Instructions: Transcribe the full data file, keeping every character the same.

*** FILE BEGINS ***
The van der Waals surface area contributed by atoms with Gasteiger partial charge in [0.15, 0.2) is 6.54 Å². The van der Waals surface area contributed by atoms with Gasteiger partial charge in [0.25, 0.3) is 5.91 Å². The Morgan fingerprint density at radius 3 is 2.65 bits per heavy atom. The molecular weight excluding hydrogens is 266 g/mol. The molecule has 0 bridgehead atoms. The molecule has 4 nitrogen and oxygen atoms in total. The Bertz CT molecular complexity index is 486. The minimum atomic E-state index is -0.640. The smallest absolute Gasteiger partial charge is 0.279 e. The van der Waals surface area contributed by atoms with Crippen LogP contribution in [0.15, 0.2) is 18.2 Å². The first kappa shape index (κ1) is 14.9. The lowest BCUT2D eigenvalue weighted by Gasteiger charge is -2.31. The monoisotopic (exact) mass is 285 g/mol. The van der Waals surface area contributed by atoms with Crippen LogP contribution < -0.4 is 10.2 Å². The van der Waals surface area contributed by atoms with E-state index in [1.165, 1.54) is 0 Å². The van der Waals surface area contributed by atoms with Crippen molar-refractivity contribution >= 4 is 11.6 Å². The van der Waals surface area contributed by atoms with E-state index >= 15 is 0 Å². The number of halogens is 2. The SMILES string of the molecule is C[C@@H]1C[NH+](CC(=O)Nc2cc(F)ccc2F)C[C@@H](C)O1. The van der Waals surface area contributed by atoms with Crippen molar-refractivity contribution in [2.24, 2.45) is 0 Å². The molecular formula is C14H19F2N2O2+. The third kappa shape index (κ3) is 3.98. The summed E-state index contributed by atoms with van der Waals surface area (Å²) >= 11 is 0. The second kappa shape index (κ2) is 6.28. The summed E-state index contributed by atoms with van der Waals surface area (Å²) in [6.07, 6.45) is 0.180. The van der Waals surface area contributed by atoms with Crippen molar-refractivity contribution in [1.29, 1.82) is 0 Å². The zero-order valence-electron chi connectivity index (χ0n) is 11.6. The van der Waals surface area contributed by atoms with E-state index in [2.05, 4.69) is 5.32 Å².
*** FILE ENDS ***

The van der Waals surface area contributed by atoms with Gasteiger partial charge in [0.15, 0.2) is 6.54 Å². The van der Waals surface area contributed by atoms with Gasteiger partial charge in [0.25, 0.3) is 5.91 Å². The Morgan fingerprint density at radius 3 is 2.65 bits per heavy atom. The molecular weight excluding hydrogens is 266 g/mol. The molecule has 0 bridgehead atoms. The molecule has 4 nitrogen and oxygen atoms in total. The Bertz CT molecular complexity index is 486. The minimum atomic E-state index is -0.640. The smallest absolute Gasteiger partial charge is 0.279 e. The van der Waals surface area contributed by atoms with Crippen LogP contribution in [0.15, 0.2) is 18.2 Å². The first kappa shape index (κ1) is 14.9. The lowest BCUT2D eigenvalue weighted by Gasteiger charge is -2.31. The monoisotopic (exact) mass is 285 g/mol. The van der Waals surface area contributed by atoms with Crippen LogP contribution < -0.4 is 10.2 Å². The van der Waals surface area contributed by atoms with E-state index in [1.165, 1.54) is 0 Å². The van der Waals surface area contributed by atoms with Crippen molar-refractivity contribution >= 4 is 11.6 Å². The van der Waals surface area contributed by atoms with E-state index >= 15 is 0 Å². The number of halogens is 2. The SMILES string of the molecule is C[C@@H]1C[NH+](CC(=O)Nc2cc(F)ccc2F)C[C@@H](C)O1. The van der Waals surface area contributed by atoms with Crippen molar-refractivity contribution in [2.24, 2.45) is 0 Å². The molecular formula is C14H19F2N2O2+. The third kappa shape index (κ3) is 3.98. The summed E-state index contributed by atoms with van der Waals surface area (Å²) >= 11 is 0. The second kappa shape index (κ2) is 6.28. The summed E-state index contributed by atoms with van der Waals surface area (Å²) in [6.07, 6.45) is 0.180. The van der Waals surface area contributed by atoms with Crippen molar-refractivity contribution in [1.29, 1.82) is 0 Å². The zero-order valence-electron chi connectivity index (χ0n) is 11.6. The van der Waals surface area contributed by atoms with E-state index in [2.05, 4.69) is 5.32 Å².